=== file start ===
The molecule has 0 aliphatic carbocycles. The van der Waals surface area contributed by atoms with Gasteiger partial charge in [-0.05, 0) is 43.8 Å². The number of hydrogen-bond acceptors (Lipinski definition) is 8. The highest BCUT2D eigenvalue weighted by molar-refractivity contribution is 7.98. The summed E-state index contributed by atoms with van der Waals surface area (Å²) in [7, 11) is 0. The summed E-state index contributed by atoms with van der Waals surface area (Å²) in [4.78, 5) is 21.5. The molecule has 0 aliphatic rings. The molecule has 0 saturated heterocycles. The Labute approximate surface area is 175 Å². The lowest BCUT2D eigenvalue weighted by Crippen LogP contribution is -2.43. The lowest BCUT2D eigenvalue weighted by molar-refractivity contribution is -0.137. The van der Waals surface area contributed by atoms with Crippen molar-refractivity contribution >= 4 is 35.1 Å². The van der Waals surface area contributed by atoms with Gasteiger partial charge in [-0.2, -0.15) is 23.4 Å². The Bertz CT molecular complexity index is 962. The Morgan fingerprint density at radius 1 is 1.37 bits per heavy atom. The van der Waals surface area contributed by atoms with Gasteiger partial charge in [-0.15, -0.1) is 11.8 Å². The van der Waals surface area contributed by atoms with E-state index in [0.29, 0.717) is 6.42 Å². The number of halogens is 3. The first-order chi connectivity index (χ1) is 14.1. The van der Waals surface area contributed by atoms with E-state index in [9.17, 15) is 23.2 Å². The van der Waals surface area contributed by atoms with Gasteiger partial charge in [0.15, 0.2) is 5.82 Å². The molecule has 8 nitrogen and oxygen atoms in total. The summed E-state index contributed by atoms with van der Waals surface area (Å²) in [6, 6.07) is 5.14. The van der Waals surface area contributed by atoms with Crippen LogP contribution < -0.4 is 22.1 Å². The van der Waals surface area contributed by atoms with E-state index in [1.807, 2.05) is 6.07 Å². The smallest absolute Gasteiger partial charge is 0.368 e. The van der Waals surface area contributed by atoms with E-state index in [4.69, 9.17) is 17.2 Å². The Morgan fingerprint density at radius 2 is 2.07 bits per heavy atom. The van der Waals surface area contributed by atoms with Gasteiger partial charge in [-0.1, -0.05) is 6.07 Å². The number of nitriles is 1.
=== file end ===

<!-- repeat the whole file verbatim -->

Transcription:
The molecule has 0 aliphatic carbocycles. The van der Waals surface area contributed by atoms with Gasteiger partial charge in [-0.05, 0) is 43.8 Å². The number of hydrogen-bond acceptors (Lipinski definition) is 8. The highest BCUT2D eigenvalue weighted by molar-refractivity contribution is 7.98. The summed E-state index contributed by atoms with van der Waals surface area (Å²) in [7, 11) is 0. The summed E-state index contributed by atoms with van der Waals surface area (Å²) in [4.78, 5) is 21.5. The molecule has 0 aliphatic rings. The molecule has 0 saturated heterocycles. The Labute approximate surface area is 175 Å². The lowest BCUT2D eigenvalue weighted by Crippen LogP contribution is -2.43. The lowest BCUT2D eigenvalue weighted by molar-refractivity contribution is -0.137. The van der Waals surface area contributed by atoms with Crippen molar-refractivity contribution >= 4 is 35.1 Å². The van der Waals surface area contributed by atoms with Gasteiger partial charge in [-0.2, -0.15) is 23.4 Å². The Bertz CT molecular complexity index is 962. The Morgan fingerprint density at radius 1 is 1.37 bits per heavy atom. The van der Waals surface area contributed by atoms with Gasteiger partial charge in [-0.15, -0.1) is 11.8 Å². The van der Waals surface area contributed by atoms with E-state index in [0.29, 0.717) is 6.42 Å². The number of halogens is 3. The first-order chi connectivity index (χ1) is 14.1. The van der Waals surface area contributed by atoms with E-state index in [9.17, 15) is 23.2 Å². The van der Waals surface area contributed by atoms with Gasteiger partial charge in [0.15, 0.2) is 5.82 Å². The molecule has 8 nitrogen and oxygen atoms in total. The summed E-state index contributed by atoms with van der Waals surface area (Å²) in [6, 6.07) is 5.14. The van der Waals surface area contributed by atoms with Crippen LogP contribution < -0.4 is 22.1 Å². The van der Waals surface area contributed by atoms with E-state index in [1.807, 2.05) is 6.07 Å². The smallest absolute Gasteiger partial charge is 0.368 e. The van der Waals surface area contributed by atoms with E-state index in [4.69, 9.17) is 17.2 Å². The Morgan fingerprint density at radius 2 is 2.07 bits per heavy atom. The van der Waals surface area contributed by atoms with Gasteiger partial charge in [-0.1, -0.05) is 6.07 Å². The number of nitriles is 1.